Some­thing’s cook­ing in Charles County camps

School sys­tem holds en­rich­ment ac­tiv­i­ties in culi­nary arts, other sub­jects for stu­dents dur­ing sum­mer

Maryland Independent - - Front Page - By JAMIE ANFENSON-COMEAU jan­fen­son-comeau@somd­

Stu­dents are cook­ing up some­thing spe­cial in Charles County Pub­lic Schools’ sum­mer en­rich­ment camps.

“Cook­ing Fa­vorites” was one of 97 sum­mer en­rich­ment camps of­fered by the school sys­tem for six weeks this sum­mer.

“We started out by ask­ing teach­ers what they feel pas­sion­ate about or what in­ter­ests they would like to share with stu­dents, and from there we came up with pro­pos­als,” said Anne Tay­lor, CCPS con­tent spe­cial­ist for gifted and dif­fer­en­ti­ated ser­vices.

Close to 1,000 stu­dents have taken part in the camps, Tay­lor said. Topics also in­clude for­eign lan­guage, math, robotics, creative writ­ing, the “Harry Pot­ter” nov­els and other topics.

“All of them have some type of learn­ing in­volved, whether it be co­op­er­a­tive learn­ing, read­ing strate­gies, in­ter­ac­tive math,” Tay­lor said. “We wanted all of our camps to be

fun, but also en­gag­ing stu­dents in learn­ing.”

“Cook­ing Fa­vorites,” hosted at North Point High School, was geared to­ward fifth through eighth graders wish­ing to learn more about find­ing their way around the kitchen.

The camp, which ran for four weeks, fo­cused on a dif­fer­ent theme each week, such as break­fast, in­ter­na­tional cook­ing and desserts, said cook­ing in­struc­tor Diana Regis.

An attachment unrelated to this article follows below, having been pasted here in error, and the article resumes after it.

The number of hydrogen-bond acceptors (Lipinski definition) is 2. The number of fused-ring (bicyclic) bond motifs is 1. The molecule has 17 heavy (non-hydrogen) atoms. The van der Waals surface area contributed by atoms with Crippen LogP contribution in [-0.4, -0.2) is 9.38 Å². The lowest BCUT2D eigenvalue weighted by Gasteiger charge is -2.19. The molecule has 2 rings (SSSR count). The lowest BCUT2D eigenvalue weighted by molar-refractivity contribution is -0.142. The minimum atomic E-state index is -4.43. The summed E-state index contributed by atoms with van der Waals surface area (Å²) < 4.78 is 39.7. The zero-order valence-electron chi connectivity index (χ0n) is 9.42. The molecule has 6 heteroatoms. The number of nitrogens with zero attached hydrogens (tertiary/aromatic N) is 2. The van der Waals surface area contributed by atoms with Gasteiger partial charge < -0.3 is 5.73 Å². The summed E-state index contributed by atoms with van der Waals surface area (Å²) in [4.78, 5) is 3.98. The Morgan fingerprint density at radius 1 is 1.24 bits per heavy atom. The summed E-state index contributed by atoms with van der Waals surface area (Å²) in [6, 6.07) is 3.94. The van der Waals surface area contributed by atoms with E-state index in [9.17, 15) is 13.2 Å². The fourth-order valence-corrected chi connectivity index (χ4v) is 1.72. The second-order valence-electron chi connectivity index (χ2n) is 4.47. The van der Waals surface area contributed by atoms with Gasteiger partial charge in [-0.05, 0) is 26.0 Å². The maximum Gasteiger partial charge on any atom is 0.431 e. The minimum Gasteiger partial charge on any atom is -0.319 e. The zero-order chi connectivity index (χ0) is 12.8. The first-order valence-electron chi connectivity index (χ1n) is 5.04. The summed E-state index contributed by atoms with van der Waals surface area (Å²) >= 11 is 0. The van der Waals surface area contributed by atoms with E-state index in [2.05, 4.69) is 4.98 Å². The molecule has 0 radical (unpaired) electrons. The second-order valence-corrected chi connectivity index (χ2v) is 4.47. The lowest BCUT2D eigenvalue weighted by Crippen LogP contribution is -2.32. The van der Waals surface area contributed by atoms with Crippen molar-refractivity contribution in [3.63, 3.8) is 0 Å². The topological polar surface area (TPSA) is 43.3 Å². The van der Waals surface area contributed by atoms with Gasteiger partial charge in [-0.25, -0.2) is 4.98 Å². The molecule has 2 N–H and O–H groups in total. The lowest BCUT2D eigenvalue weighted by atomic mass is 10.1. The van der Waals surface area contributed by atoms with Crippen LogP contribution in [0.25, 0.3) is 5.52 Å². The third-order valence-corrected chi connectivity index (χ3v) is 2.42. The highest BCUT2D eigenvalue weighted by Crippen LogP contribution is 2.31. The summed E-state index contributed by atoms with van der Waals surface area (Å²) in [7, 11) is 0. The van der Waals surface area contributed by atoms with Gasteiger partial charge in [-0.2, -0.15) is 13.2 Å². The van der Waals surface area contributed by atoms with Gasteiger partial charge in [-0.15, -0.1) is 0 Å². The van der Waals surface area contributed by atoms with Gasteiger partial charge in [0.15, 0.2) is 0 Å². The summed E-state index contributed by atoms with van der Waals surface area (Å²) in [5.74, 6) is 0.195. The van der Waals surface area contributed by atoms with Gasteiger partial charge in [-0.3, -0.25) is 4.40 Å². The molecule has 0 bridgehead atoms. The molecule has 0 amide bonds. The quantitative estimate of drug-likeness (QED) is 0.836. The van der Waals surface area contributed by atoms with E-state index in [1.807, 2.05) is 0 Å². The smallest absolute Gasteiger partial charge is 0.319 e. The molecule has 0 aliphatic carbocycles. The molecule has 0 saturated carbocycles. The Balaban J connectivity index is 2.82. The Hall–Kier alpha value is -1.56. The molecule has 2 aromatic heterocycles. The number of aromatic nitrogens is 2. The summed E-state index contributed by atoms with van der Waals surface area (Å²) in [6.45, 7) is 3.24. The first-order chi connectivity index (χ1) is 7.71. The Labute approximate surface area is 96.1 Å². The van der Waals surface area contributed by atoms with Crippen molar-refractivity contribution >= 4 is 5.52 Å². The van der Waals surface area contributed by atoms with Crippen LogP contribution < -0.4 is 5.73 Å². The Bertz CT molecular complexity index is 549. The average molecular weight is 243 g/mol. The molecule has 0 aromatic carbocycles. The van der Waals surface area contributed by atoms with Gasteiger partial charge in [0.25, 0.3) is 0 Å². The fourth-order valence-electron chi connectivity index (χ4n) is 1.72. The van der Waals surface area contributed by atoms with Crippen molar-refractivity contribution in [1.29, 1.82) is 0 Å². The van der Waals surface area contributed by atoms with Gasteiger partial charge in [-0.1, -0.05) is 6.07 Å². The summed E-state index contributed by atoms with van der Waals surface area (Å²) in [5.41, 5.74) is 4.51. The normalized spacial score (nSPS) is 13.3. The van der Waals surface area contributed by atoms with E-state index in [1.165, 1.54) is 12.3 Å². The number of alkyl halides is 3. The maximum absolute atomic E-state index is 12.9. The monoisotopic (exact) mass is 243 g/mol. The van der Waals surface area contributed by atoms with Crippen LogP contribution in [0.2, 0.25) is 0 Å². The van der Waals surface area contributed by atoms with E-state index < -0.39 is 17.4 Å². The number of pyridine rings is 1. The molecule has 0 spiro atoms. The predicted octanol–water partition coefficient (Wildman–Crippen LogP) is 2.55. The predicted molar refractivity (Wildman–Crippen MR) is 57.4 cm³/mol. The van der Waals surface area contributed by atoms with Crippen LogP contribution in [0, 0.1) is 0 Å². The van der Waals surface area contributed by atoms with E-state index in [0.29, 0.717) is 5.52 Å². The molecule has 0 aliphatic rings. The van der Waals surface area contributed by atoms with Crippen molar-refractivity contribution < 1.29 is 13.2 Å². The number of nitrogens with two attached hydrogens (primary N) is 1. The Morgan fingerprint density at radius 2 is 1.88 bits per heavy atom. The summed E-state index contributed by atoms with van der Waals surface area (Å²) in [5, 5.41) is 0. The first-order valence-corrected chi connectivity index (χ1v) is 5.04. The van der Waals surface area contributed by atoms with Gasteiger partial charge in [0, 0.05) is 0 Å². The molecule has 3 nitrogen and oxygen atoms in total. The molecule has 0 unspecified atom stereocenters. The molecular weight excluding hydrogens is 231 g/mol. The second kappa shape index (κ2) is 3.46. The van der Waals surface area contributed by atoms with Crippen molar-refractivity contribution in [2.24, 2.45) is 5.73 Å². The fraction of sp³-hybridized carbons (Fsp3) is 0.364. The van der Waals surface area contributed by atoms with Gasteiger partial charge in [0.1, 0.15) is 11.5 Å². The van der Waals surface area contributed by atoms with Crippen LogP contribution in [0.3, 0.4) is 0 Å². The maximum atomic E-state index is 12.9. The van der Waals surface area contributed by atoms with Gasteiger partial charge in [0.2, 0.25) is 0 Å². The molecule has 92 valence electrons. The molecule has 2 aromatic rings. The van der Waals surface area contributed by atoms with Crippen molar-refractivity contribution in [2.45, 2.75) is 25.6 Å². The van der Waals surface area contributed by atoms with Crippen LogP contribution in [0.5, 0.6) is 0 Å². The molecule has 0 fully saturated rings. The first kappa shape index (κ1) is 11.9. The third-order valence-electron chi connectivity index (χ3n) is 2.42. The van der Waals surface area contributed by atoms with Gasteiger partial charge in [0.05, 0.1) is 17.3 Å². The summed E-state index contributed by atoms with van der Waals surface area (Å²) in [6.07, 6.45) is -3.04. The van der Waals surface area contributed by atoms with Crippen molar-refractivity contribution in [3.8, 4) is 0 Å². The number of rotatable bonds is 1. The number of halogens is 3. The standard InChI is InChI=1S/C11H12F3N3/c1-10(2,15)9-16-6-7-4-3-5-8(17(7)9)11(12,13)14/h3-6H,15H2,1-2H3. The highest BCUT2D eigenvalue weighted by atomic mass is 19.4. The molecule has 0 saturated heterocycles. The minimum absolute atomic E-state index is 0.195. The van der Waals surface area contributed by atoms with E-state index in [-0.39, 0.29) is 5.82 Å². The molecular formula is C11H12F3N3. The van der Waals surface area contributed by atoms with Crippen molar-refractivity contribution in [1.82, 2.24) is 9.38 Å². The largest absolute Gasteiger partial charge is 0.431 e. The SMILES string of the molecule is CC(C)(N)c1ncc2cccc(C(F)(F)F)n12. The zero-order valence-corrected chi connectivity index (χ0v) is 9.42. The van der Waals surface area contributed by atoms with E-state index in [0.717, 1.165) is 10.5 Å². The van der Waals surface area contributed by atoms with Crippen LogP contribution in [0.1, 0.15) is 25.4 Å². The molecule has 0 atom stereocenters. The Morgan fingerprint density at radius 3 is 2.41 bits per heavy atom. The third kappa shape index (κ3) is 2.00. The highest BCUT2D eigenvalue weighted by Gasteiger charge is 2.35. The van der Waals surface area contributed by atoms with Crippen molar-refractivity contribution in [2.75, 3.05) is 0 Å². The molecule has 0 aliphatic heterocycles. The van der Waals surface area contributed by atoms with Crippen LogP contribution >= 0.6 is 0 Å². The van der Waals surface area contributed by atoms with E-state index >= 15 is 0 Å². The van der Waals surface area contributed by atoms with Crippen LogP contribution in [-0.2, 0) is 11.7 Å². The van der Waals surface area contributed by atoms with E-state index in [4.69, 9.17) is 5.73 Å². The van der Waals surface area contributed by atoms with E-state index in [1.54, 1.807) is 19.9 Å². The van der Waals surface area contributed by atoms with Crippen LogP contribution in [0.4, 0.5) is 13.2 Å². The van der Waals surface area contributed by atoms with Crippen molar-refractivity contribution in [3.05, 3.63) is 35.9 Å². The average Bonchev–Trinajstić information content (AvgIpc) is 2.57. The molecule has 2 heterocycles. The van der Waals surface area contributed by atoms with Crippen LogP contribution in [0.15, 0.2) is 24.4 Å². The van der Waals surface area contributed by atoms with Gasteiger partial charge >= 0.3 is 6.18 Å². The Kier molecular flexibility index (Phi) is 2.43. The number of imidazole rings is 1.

“We’ve done lessons on us­ing the tools of the kitchen and how to mea­sure, the im­por­tance of fol­low­ing direc­tions, the ab­bre­vi­a­tions used, be­cause cook­ing very much has its own lan­guage,” Regis said.

Tay­lor said many stu­dents signed up for the first week of the cook­ing camp and then reg­is­tered for ad­di­tional weeks.

Regis said she hopes stu­dents will de­velop a love of cook­ing and the abil­ity to pre­pare food at home that is both en­joy­able and nu­tri­tious.

“It also re­in­forces math skills, it re­in­forces sci­ence, be­cause bak­ing is es­sen­tially chem­istry, and they get the in­stant pay­off of, ‘It’s de­li­cious, there­fore I did it cor­rectly’,” Regis said. “It also helps them be­come a lit­tle more self-suf­fi­cient, a lit­tle more in­de­pen­dent, and not eat­ing fast food all the time.”

Is­abella Brown, 11, a sixth grader at Theodore G. Davis Mid­dle School, said she signed up for the camp to learn more about cook­ing.

“I al­ready knew how to cook a lit­tle bit, but I wanted to learn how to cook more things,” Is­abella said. “My fa­vorite part was when we made the pizza. It was re­ally good, and it had cheese stuffed in the crust.”

Bradley Brown, 14, no re­la­tion to Is­abella, is a ris­ing ninth grader who will be at­tend­ing North Point’s culi­nary arts pro­gram in the fall.

“Me and my mom were look­ing for a camp where I could do cook­ing dur­ing the sum­mer, and found out about this,” said Brown, who plans to study culi­nary arts af­ter high school.

Brown reg­is­tered for all four weeks of the camp, and said his fa­vorite part was learn­ing how to cook dif­fer­ent types of food.

“Last week, we made Korean bar­be­cue wings, and I’ve never made some­thing like that be­fore,” Brown said. “All over these four weeks, I’ve learned how to make new things, I’ve learned how to use dif­fer­ent tools, and I’ve tried lots of new things that I don’t think I would have tried.”


Eighth grader Rachel De­gen and sev­enth graders Zamya Flu­cas and Leah Miles spread dough on a cook­ing sheet in the “Cook­ing Fa­vorites” sum­mer en­rich­ment camp last week.

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